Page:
Leading vet charity PDSA is warning that thousands of dogs, cats and rabbits in the East Midlands could be at serious risk of deadly diseases after a shocking decline in the number of owners vaccinating their pets.
Figures show that just 71% of pets across our region were vaccinated when young.
The charity’s seventh PDSA Animal Wellbeing (PAW) Report, which monitors pet welfare issues across the UK, revealed that just 75% of dogs (7.0 million) and 65% of cats (6.7 million) received a primary vaccination course when young.
These are the lowest levels ever recorded by the report – a worrying decline from 82% of dogs and 72% of cats in 2011.
In addition, only 66% of owners (5.6 million cats, 7.3 million dogs, 500,000 rabbits) surveyed protect their pet with annual booster vaccinations, which are vital to ensure pets remain protected.
Commenting on the troubling new findings, PDSA Head of Pet Health and Welfare, Nicola Martin, said: “The decreasing number of dogs, cats and rabbits receiving vaccinations is a great concern for the health and welfare of the nation’s pets.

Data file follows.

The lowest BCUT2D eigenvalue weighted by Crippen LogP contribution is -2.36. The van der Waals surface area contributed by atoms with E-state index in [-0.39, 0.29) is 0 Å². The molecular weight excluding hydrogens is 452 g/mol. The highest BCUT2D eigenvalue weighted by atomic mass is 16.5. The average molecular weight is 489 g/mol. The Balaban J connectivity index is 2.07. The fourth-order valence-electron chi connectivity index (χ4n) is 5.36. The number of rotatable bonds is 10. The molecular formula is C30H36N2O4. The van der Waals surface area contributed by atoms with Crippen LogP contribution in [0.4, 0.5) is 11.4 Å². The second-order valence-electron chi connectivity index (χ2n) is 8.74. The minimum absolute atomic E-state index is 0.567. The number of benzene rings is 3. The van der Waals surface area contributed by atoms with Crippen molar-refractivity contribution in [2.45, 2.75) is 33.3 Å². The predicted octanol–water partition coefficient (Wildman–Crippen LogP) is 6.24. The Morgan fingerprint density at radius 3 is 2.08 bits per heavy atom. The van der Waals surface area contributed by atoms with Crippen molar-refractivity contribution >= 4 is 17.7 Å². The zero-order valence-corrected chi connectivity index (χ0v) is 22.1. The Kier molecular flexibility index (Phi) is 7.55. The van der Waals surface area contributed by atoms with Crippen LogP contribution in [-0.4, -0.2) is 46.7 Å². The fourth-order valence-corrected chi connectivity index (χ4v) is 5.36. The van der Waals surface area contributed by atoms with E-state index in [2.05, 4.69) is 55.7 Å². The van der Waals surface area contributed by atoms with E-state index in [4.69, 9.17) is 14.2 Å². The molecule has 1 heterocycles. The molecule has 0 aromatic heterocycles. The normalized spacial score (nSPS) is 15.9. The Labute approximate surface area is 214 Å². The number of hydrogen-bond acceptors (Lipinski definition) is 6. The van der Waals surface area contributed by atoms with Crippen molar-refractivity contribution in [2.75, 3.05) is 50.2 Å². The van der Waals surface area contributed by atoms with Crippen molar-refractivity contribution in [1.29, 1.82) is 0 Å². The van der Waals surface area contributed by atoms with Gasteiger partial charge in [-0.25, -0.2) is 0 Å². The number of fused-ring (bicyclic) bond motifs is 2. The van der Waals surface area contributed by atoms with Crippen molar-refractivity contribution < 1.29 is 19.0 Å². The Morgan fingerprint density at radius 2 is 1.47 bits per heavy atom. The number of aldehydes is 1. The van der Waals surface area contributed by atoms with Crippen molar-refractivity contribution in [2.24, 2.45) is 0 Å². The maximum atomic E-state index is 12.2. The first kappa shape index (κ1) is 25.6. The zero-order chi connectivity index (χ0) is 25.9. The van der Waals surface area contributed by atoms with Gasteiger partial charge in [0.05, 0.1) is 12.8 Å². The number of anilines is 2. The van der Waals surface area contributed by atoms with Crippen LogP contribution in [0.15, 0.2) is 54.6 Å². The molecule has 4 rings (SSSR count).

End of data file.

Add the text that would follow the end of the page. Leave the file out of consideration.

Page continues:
“Vaccinations protect pets from infectious diseases, which can severely impact their health, and can often be fatal. An initial vaccination course, and regular boosters help prevent diseases such as parvovirus, cat flu and myxomatosis.”
Of those surveyed, owners expressed ‘cost’ as one of the top reasons for not vaccinating their pet, with 20% of both dog and cat owners and 10% of rabbit owners giving ‘too expensive’ as their reason for not vaccinating.